Staten Island Sees Population Boom In Wild Turkeys
Some Staten Island residents are getting really fed up with the booming wild turkey population in the area. One woman, Fran Russo, who's lived in the Ocean Breeze neighborhood for 25 years, tells The New York Daily News of a surprising development in the Turkey Wars:
Russo has a seasonal idea for turkey control. "They should look out or they will become someone's dinner," she said.
Now some residents have taken matters into their own hands. Around Thanksgiving hungry residents can be seen scooping up the turkeys up and driving away with them, according to Russo.
"I've seen people grab them and put them in their cars always around Thanksgiving time. They are turkeys. It's Thanksgiving. They should look out or they will become someone's dinner," said Russo.
Although it's technically illegal to hunt the turkeys (there are no legal areas to do so on Staten Island), residents have long cried fowl over their gobbling neighbors— of which officials estimate there are about 100 roaming the eastern shore of Staten Island near the South Beach Psychiatric Center— and may be eager to take matters into their own bellies.
The pecking pests became a problem a decade ago when a local woman allegedly released 9 captive turkeys onto the grounds of the psychiatric center. Ever since, according to residents, the turkeys eat garden vegetables, obstruct traffic, roost in trees, lay droppings in yards, scare small children and invite animal cruelty by local teenagers.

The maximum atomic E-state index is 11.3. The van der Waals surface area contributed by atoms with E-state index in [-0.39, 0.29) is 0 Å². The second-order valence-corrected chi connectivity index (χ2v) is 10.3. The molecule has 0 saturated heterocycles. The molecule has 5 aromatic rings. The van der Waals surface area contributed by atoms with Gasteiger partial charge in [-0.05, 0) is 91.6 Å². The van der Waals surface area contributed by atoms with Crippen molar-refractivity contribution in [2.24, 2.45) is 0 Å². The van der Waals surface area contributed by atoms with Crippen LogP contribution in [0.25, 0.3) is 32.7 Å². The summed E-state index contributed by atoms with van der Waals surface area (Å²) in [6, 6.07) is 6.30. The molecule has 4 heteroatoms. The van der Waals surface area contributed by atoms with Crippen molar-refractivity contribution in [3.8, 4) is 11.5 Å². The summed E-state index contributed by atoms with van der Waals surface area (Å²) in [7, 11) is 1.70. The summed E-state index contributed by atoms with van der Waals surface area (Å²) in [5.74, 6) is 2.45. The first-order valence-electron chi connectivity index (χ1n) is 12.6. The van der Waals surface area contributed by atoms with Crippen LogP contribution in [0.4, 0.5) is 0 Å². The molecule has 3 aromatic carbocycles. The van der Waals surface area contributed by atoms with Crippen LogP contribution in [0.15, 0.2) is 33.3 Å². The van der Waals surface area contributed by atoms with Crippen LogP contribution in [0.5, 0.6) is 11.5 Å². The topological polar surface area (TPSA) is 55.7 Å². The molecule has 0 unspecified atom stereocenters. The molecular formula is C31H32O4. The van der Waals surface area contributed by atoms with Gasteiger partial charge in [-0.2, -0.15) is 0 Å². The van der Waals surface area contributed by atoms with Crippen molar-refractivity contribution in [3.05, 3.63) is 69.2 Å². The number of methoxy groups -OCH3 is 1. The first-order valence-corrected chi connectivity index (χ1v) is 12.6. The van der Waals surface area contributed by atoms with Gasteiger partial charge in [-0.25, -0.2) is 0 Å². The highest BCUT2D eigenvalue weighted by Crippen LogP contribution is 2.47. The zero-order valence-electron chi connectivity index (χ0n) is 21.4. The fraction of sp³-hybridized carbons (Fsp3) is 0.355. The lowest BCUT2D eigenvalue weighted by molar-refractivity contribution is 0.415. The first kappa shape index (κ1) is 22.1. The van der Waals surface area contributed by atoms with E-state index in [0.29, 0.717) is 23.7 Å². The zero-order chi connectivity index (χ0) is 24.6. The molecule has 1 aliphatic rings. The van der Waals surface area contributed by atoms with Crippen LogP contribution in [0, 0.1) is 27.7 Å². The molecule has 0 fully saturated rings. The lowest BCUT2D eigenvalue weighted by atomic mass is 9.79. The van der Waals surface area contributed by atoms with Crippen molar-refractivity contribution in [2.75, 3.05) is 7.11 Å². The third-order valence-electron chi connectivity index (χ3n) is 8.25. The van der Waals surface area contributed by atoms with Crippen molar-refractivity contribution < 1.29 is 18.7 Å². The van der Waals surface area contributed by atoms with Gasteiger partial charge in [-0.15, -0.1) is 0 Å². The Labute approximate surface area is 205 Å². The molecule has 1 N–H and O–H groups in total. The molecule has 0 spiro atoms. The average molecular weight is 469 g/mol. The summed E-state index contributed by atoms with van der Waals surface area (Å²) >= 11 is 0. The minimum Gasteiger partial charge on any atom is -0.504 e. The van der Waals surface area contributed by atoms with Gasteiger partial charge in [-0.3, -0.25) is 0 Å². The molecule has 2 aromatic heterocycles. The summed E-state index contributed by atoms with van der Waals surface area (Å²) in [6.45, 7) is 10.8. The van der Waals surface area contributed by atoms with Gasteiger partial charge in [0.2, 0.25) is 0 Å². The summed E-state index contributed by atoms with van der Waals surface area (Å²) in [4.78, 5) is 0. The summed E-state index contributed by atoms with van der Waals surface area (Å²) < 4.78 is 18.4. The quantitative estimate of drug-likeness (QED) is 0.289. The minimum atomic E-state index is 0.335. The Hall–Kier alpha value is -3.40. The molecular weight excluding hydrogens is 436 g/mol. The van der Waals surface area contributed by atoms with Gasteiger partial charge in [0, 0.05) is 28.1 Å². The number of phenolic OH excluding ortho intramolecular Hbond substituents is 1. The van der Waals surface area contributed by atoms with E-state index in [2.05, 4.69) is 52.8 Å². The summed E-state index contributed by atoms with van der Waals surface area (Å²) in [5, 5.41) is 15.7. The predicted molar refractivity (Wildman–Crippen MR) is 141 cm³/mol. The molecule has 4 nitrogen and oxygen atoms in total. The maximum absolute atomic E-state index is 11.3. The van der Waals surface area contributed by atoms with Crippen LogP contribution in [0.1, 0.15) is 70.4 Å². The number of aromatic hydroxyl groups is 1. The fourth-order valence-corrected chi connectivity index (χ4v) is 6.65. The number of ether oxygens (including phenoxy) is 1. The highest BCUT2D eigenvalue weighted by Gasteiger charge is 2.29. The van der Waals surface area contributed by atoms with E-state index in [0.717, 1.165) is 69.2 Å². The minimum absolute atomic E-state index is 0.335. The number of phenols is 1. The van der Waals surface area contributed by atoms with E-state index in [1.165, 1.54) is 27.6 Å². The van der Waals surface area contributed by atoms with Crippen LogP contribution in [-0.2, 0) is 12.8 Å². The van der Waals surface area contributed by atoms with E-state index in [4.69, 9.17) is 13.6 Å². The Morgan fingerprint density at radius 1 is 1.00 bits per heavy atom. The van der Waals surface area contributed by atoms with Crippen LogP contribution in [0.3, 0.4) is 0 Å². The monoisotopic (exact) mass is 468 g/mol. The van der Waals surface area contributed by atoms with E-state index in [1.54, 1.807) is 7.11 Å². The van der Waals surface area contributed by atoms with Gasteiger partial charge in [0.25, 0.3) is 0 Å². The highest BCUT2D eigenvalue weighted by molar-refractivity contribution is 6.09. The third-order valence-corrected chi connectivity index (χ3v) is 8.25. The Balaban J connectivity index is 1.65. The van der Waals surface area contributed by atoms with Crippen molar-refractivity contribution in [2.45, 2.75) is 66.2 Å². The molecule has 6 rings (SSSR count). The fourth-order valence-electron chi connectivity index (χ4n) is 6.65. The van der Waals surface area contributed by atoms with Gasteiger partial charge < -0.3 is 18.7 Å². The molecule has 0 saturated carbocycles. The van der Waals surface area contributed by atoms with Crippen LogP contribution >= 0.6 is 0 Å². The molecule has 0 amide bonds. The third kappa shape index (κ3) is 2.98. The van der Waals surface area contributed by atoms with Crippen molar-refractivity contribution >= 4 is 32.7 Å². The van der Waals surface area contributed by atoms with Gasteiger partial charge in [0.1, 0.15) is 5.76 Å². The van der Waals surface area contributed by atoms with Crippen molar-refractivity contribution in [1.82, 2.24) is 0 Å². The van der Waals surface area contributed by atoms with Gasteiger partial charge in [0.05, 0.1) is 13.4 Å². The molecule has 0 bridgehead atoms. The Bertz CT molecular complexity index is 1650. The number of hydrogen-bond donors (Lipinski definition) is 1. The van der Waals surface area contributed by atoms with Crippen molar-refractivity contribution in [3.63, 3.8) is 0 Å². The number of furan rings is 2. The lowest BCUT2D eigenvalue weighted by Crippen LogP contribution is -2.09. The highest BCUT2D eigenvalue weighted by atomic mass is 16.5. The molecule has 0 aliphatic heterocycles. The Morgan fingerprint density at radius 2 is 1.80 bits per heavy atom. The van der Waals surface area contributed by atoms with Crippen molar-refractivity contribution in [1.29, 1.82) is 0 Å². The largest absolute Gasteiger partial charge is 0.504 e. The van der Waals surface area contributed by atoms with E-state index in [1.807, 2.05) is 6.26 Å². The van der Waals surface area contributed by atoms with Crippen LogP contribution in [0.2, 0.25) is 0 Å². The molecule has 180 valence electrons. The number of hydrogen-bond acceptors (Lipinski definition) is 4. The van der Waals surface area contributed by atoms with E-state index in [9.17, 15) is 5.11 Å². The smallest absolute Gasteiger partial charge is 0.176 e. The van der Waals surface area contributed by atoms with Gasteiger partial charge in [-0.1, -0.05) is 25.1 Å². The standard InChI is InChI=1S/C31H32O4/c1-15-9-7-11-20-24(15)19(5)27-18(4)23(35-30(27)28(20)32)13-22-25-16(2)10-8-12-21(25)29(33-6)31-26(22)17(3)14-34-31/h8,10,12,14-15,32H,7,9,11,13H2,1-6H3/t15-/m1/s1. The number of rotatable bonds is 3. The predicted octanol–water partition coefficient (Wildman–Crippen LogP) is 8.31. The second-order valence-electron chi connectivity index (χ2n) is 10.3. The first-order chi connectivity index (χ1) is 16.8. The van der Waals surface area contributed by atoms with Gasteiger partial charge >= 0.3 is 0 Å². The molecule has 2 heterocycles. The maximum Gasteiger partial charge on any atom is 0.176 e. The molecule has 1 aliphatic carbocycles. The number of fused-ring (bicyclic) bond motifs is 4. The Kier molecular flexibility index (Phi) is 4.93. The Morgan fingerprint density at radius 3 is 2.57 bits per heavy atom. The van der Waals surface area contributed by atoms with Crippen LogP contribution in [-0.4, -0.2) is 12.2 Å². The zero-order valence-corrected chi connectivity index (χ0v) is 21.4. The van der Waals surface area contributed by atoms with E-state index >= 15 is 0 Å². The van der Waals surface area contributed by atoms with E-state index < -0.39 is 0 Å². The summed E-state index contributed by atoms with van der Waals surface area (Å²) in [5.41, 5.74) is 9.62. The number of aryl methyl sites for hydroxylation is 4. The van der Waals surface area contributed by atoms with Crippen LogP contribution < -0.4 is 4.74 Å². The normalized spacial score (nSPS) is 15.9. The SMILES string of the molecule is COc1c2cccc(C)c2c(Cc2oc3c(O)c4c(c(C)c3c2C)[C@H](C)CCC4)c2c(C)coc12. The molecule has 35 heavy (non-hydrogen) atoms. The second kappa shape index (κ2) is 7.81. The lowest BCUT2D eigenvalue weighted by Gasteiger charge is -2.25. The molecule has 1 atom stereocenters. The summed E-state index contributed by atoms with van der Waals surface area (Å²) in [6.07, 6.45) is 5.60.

"These turkeys are out of control," Angela Foster, who first noticed the invasion a decade ago, told The News. "The filthy animals are like a gang. They take over the street and yards and poop everywhere. It's disgusting."
According to The New York Times the state has unsuccessfully attempted to rub the turkey's eggs in corn oil to stem the population. Officials have also rejected the idea of transporting the turkeys to more rural areas, saying the birds wouldn't adjust well after having become accustomed to human habitats.
The other option the Department of Environmental Conservation is considering is "exterminating [the turkeys] with the questionable second act of harvesting their meat and giving it to a local food pantry"— a method already employed with Prospect Park's geese.